**Abstract** : Noise reduction for passengers comfort in transport industry is now an important constraint to be taken into account during the design process. The optimization of internal thin wall positioning according to acoustic of the cavity can lead to the study of several configurations and thus may become prohibitive in terms of computational time. The aim of this work is to be able to efficiently optimize the position of thin walls in an acoustic cavity in order to reduced the generated noise of a given acoustic source in a frequency range.
A porous material is placed on the rigid walls of the cavity in order to reduced the noise. This material is modeled by a Biot-Allard theory involving 3D finite elements. The embedded structures, such as seats in a plane cabin, are assumed to have no thickness in the acoustic domain. The thin flexible structures, discretized using shell elements, are immersed arbitrarily within the acoustic mesh allowing to always use the same acoustic mesh. This makes the parametric study easier since it does not involve a meshing process anymore.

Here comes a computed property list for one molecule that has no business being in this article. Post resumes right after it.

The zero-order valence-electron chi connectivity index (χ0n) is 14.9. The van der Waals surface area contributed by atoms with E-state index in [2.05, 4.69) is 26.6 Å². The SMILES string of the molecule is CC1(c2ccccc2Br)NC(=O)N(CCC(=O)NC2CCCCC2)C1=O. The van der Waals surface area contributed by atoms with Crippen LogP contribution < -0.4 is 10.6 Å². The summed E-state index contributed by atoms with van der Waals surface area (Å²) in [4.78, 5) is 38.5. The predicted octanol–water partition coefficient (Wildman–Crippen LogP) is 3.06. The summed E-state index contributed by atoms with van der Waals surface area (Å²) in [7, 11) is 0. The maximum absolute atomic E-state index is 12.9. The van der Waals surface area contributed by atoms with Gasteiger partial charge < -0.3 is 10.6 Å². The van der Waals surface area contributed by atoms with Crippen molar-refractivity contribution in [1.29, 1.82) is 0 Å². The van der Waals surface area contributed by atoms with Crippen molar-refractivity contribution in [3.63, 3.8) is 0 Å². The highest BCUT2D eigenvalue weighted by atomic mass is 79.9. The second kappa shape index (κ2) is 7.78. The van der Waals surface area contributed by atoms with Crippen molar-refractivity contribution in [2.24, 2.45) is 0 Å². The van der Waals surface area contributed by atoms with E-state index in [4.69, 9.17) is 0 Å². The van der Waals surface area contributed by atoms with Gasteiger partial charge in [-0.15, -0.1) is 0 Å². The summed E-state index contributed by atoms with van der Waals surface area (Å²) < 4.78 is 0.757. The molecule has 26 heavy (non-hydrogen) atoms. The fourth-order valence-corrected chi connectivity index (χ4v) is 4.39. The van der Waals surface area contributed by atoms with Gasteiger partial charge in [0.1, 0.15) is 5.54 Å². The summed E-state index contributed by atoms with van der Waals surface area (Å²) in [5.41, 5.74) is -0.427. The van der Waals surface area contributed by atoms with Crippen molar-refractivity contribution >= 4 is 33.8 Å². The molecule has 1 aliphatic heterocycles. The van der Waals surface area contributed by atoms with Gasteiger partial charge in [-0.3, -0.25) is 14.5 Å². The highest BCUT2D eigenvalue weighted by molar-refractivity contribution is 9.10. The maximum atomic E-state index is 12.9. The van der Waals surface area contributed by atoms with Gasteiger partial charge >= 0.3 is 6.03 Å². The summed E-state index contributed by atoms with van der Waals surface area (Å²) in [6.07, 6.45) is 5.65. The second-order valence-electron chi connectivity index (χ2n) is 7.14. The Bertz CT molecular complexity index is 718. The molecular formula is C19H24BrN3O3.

The first idea is to use XFEM in order to take into account the structure influences in the acoustic compressible fluid domain by enriching the pressure by a Heaviside function. The finite element discretization of the whole fluid-structure coupled problem leads to a linear system in the frequency domain. In this system, the only matrices needed to be recomputed when the structures are placed arbitrarily in the fluid, are those corresponding to the enrichment and the one corresponding to the coupling between the fluid enrichment and the structures. The second idea is to build reduced basis. The structure basis is composed of its eigenmodes whereas a component mode synthesis with a fixed interface is used to build the fluid basis, this reduced basis is similar to the Craig-Bampton approach. The interface degrees of freedom are thus the enriched nodes of the XFEM while the internal domain corresponds to the acoustic cavity with no structure inside. The method is implemented for flexible shell structures embedded in a 3D fluid. The third point of the proposed approach is to use a surrogate-based optimization in order to furthermore reduce the computational time of the whole optimization process. The approach is based on the Efficient Global Optimization composed of two phases: (1) a kriging metamodel is built using only a few sample points and associated responses and (2) an iterative scheme using the expected improvement allows us to find the global minimum by adding smartly new sample points to the initial surrogate model.